With around $1.7 trillion allocated for dealmaking in the sector, this year is stacking up to be a watershed moment for biopharma mergers and acquisitions. Following a lackluster 2021, M&A activity is projected to rebound significantly in the coming months—due in no small part to a considerable "innovation deficit" that is coercing new asset seek-outs. Conversely, the events of the J.P. Morgan Healthcare Conference at the beginning of the year signaled that picking up manifold licensing deals may instead be the leading 2022 agenda.
Nevertheless, notable players such as Pfizer, Novartis, and Merck & Co. seem to have their sights set on high-profile acquisitions. Merck has expressed a desire to buy out Mirati Therapeutics, while Pfizer might leverage its $175 billion purse for late-stage assets in a far-sighted quest to lift 2030 revenue by $25 billion. Novartis hopes to string along a grouping of smaller biotechs with a portion of the $154 billion in its coffers. Johnson & Johnson, with a new CEO at its helm, is doing away with its consumer health unit and plotting a "more aggressive" 2022 that will surely be facilitated by its $200 billion cache.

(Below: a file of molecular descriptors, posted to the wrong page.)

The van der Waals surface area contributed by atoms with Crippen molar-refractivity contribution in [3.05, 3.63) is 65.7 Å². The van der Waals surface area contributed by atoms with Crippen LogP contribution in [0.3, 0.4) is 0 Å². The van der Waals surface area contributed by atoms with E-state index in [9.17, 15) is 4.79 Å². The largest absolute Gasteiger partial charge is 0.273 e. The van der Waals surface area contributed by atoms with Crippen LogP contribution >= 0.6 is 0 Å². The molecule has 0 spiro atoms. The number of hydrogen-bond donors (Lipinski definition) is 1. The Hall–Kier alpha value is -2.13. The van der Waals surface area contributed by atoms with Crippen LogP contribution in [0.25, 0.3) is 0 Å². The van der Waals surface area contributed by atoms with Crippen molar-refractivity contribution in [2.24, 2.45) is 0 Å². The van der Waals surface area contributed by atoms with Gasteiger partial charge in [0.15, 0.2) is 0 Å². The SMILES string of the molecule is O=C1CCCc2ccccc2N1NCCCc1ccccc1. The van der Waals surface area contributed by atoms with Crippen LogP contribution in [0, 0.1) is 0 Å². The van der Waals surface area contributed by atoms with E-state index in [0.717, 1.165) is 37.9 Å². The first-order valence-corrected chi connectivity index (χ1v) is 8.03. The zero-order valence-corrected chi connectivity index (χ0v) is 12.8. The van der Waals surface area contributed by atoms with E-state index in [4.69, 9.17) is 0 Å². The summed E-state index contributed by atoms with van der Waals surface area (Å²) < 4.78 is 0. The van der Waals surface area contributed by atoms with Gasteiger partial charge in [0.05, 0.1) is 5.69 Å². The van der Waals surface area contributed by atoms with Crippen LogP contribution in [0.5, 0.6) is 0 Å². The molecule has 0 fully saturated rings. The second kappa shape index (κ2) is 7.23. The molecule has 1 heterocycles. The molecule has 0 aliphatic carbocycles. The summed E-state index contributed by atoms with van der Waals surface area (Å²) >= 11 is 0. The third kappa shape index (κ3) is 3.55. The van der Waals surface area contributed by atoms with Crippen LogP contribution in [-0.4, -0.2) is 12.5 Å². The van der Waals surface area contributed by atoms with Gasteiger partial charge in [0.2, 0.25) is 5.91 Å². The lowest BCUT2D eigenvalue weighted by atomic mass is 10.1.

The lull that was 2021 for the biopharma space all but guarantees that this year will be the different animal industry experts think it will be, if for nothing else but sheer juxtaposition. The $108 billion spent on M&A last year represents only 40% of 2019 activity. With bigger deal budgets as well as the more varied biotech offerings created through record amounts of private financing recently, the stage is set for a biopharma M&A revival.